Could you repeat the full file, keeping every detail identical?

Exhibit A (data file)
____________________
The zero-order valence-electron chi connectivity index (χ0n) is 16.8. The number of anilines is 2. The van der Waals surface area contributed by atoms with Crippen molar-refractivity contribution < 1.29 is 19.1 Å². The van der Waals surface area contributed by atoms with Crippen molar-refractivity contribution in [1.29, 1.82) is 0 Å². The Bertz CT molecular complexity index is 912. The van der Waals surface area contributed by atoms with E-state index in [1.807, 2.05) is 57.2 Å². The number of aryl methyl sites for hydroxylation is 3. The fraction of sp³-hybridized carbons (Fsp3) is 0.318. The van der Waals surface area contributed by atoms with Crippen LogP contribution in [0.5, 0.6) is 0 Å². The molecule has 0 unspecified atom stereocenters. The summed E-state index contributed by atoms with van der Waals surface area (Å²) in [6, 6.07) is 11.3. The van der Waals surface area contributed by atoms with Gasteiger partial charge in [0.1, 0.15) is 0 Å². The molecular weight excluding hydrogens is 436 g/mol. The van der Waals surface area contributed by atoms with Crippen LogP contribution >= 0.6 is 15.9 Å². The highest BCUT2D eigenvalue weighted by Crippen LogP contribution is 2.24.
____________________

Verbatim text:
The zero-order valence-electron chi connectivity index (χ0n) is 16.8. The number of anilines is 2. The van der Waals surface area contributed by atoms with Crippen molar-refractivity contribution < 1.29 is 19.1 Å². The van der Waals surface area contributed by atoms with Crippen molar-refractivity contribution in [1.29, 1.82) is 0 Å². The Bertz CT molecular complexity index is 912. The van der Waals surface area contributed by atoms with E-state index in [1.807, 2.05) is 57.2 Å². The number of aryl methyl sites for hydroxylation is 3. The fraction of sp³-hybridized carbons (Fsp3) is 0.318. The van der Waals surface area contributed by atoms with Crippen LogP contribution in [0.5, 0.6) is 0 Å². The molecule has 0 unspecified atom stereocenters. The summed E-state index contributed by atoms with van der Waals surface area (Å²) in [6, 6.07) is 11.3. The van der Waals surface area contributed by atoms with Gasteiger partial charge in [0.1, 0.15) is 0 Å². The molecular weight excluding hydrogens is 436 g/mol. The van der Waals surface area contributed by atoms with Crippen LogP contribution >= 0.6 is 15.9 Å². The highest BCUT2D eigenvalue weighted by Crippen LogP contribution is 2.24.